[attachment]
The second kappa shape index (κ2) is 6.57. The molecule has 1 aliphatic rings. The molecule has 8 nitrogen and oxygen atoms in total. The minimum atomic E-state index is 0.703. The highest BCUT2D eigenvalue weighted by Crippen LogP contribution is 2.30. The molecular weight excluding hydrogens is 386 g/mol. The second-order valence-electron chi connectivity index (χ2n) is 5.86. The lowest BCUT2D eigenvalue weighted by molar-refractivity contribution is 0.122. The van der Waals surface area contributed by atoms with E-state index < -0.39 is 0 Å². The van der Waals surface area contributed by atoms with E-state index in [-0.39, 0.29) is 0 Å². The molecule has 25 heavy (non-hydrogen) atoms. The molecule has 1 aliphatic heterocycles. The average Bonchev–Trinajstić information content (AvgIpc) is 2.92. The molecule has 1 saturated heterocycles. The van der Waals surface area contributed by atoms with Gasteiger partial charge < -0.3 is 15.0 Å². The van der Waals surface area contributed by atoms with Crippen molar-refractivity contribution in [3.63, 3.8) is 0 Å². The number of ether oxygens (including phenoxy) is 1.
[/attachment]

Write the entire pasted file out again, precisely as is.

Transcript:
The second kappa shape index (κ2) is 6.57. The molecule has 1 aliphatic rings. The molecule has 8 nitrogen and oxygen atoms in total. The minimum atomic E-state index is 0.703. The highest BCUT2D eigenvalue weighted by Crippen LogP contribution is 2.30. The molecular weight excluding hydrogens is 386 g/mol. The second-order valence-electron chi connectivity index (χ2n) is 5.86. The lowest BCUT2D eigenvalue weighted by molar-refractivity contribution is 0.122. The van der Waals surface area contributed by atoms with E-state index < -0.39 is 0 Å². The van der Waals surface area contributed by atoms with E-state index in [-0.39, 0.29) is 0 Å². The molecule has 25 heavy (non-hydrogen) atoms. The molecule has 1 aliphatic heterocycles. The average Bonchev–Trinajstić information content (AvgIpc) is 2.92. The molecule has 1 saturated heterocycles. The van der Waals surface area contributed by atoms with Gasteiger partial charge < -0.3 is 15.0 Å². The van der Waals surface area contributed by atoms with Crippen molar-refractivity contribution in [3.63, 3.8) is 0 Å². The number of ether oxygens (including phenoxy) is 1.